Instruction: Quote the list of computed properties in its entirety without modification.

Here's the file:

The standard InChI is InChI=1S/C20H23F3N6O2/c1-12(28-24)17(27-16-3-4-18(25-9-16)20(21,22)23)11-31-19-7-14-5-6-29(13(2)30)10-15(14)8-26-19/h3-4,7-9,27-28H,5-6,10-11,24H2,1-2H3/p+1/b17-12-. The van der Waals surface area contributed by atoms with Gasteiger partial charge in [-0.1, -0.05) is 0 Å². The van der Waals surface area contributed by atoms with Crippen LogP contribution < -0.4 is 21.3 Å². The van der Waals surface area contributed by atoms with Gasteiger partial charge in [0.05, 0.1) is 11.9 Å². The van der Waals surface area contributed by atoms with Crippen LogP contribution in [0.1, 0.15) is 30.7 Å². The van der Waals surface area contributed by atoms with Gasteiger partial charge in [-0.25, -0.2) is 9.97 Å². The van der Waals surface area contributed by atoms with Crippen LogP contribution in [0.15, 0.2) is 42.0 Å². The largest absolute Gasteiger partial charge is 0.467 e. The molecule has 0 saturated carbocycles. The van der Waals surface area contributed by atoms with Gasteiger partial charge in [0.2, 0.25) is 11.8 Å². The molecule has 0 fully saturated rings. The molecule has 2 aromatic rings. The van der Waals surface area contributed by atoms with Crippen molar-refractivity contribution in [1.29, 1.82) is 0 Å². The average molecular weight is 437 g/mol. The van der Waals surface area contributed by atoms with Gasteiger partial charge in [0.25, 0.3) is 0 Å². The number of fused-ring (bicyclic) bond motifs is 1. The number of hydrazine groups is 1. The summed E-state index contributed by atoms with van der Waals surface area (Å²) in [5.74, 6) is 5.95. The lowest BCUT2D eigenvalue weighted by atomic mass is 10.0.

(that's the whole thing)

The standard InChI is InChI=1S/C20H23F3N6O2/c1-12(28-24)17(27-16-3-4-18(25-9-16)20(21,22)23)11-31-19-7-14-5-6-29(13(2)30)10-15(14)8-26-19/h3-4,7-9,27-28H,5-6,10-11,24H2,1-2H3/p+1/b17-12-. The van der Waals surface area contributed by atoms with Gasteiger partial charge in [-0.1, -0.05) is 0 Å². The van der Waals surface area contributed by atoms with Crippen LogP contribution < -0.4 is 21.3 Å². The van der Waals surface area contributed by atoms with Gasteiger partial charge in [0.05, 0.1) is 11.9 Å². The van der Waals surface area contributed by atoms with Crippen LogP contribution in [0.1, 0.15) is 30.7 Å². The van der Waals surface area contributed by atoms with Gasteiger partial charge in [-0.25, -0.2) is 9.97 Å². The van der Waals surface area contributed by atoms with Crippen LogP contribution in [0.15, 0.2) is 42.0 Å². The largest absolute Gasteiger partial charge is 0.467 e. The molecule has 0 saturated carbocycles. The van der Waals surface area contributed by atoms with Gasteiger partial charge in [0.2, 0.25) is 11.8 Å². The molecule has 0 fully saturated rings. The molecule has 2 aromatic rings. The van der Waals surface area contributed by atoms with Crippen molar-refractivity contribution in [1.29, 1.82) is 0 Å². The average molecular weight is 437 g/mol. The van der Waals surface area contributed by atoms with Gasteiger partial charge in [0.25, 0.3) is 0 Å². The number of fused-ring (bicyclic) bond motifs is 1. The number of hydrazine groups is 1. The summed E-state index contributed by atoms with van der Waals surface area (Å²) in [5.74, 6) is 5.95. The lowest BCUT2D eigenvalue weighted by atomic mass is 10.0.